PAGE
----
Last month, while researching my new book on the disaster of 1842, I only narrowly avoided the same fate as my Victorian forbears. The route of the British retreat backs onto the mountain range that leads to Tora Bora and the Pakistan border, an area that has always been a Taliban centre. I’d been advised not to venture there without local protection, so had set off that morning in the company of a tribal leader who was also a minister in Karzai’s government: a huge mountain of a man named Anwar Khan Jigdalik, a former village wrestling champion who had made his name as a Hizb-i-Islami commander in the jehad against the Soviets.

    It was Jigdalik’s ancestors who inflicted some of the worst casualties on the British army of 1842, something he proudly repeated several times as we drove through the same passes. None of this, incidentally, has stopped him from sending his family away to the greater safety of Northolt. Jigdalik drove himself in a huge suv; a pick-up full of heavily armed bodyguards followed. We left Kabul—past the blast walls of the NATO barracks, built on the very site of the British cantonment of 170 years ago—and headed down a corkscrewing road into the line of bleak mountain passes that link Kabul with the Khyber Pass.

    It’s a dramatic, violent landscape: faultlines of tortured strata twisted in the gunpowder-coloured rockwalls rising on either side. Above us, the dragon’s backs of jagged mountain tops were veiled in an ominous mist. As we drove, Jigdalik complained bitterly of the western treatment of his government: “In the ’80s, when we were killing Russians for them, the Americans called us freedom fighters,” he muttered as we descended the first pass. “Now they just dismiss us as warlords.”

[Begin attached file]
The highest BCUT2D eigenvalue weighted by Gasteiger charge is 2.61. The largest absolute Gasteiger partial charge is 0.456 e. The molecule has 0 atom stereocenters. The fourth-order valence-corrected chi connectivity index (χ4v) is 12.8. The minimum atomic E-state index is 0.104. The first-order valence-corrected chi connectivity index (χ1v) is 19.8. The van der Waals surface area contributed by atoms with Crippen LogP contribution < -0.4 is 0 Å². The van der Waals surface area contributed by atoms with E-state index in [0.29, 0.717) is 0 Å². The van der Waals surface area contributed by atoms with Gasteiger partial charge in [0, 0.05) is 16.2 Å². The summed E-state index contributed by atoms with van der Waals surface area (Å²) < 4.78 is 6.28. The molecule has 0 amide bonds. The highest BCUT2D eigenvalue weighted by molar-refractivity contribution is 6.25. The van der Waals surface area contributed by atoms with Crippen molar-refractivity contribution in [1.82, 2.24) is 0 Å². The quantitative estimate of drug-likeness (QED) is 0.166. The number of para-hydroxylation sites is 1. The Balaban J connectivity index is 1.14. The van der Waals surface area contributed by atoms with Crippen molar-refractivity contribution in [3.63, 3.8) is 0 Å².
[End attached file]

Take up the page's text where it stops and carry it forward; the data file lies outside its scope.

At Sorobi, where the mountains debouche into a high-altitude ochre desert dotted with encampments of nomads, we left the main road and headed into Taliban territory; a further five trucks full of Jigdalik’s old mujahideen fighters, faces wrapped in keffiyehs and all brandishing rocket-propelled grenades, appeared from a side road to escort us.

    At Jigdalik, on January 12, 1842, some 200 frostbitten Company soldiers found themselves surrounded by several thousand Pashtun tribesmen. The two highest-ranking British soldiers went off to negotiate and were taken hostage, while a companion, James Skinner, son of Sikandar Sahib, was murdered. Only 50 infantrymen could break out, under cover of darkness.

    Our own welcome was, thankfully, somewhat warmer. It was my host’s first visit home since he became a minister, and the proud villagers took their old commander on a nostalgia trip through low hills smelling of wild thyme and rosemary, and up through mountainsides of hollyhocks and white poplars. Here, at the top, lay the remains of Jigdalik’s old mujahideen bunkers and entrenchments. Later, the villagers feasted us, Mughal style, in an apricot orchard: we sat on carpets under a trellis of vine and pomegranate blossom, as course after course of kebabs and mulberry pulao were laid in front of us.

    During lunch, as my hosts pointed out the various places in the village where the British had been massacred in 1842, I asked them if they saw any parallels with the current situation: “It is exactly the same,” said Jigdalik. “Both times the foreigners have come for their own interests, not for ours. They pretend to be our friends. They say, ‘We are your friends, we want democracy, we want to help.’ But they are lying.”

    “Since the British went, we’ve had the Russians,” said Mohammad Khan, our host in the village and the orchard owner. “We saw them off too, but not before they bombed many of our houses.” He pointed at a ridge full of ruined houses on the hills behind us. “Afghanistan is like the crossroads for every nation that comes to power,” said Jigdalik. “We do not have the strength to control our own destiny—our fate is determined by our neighbours.”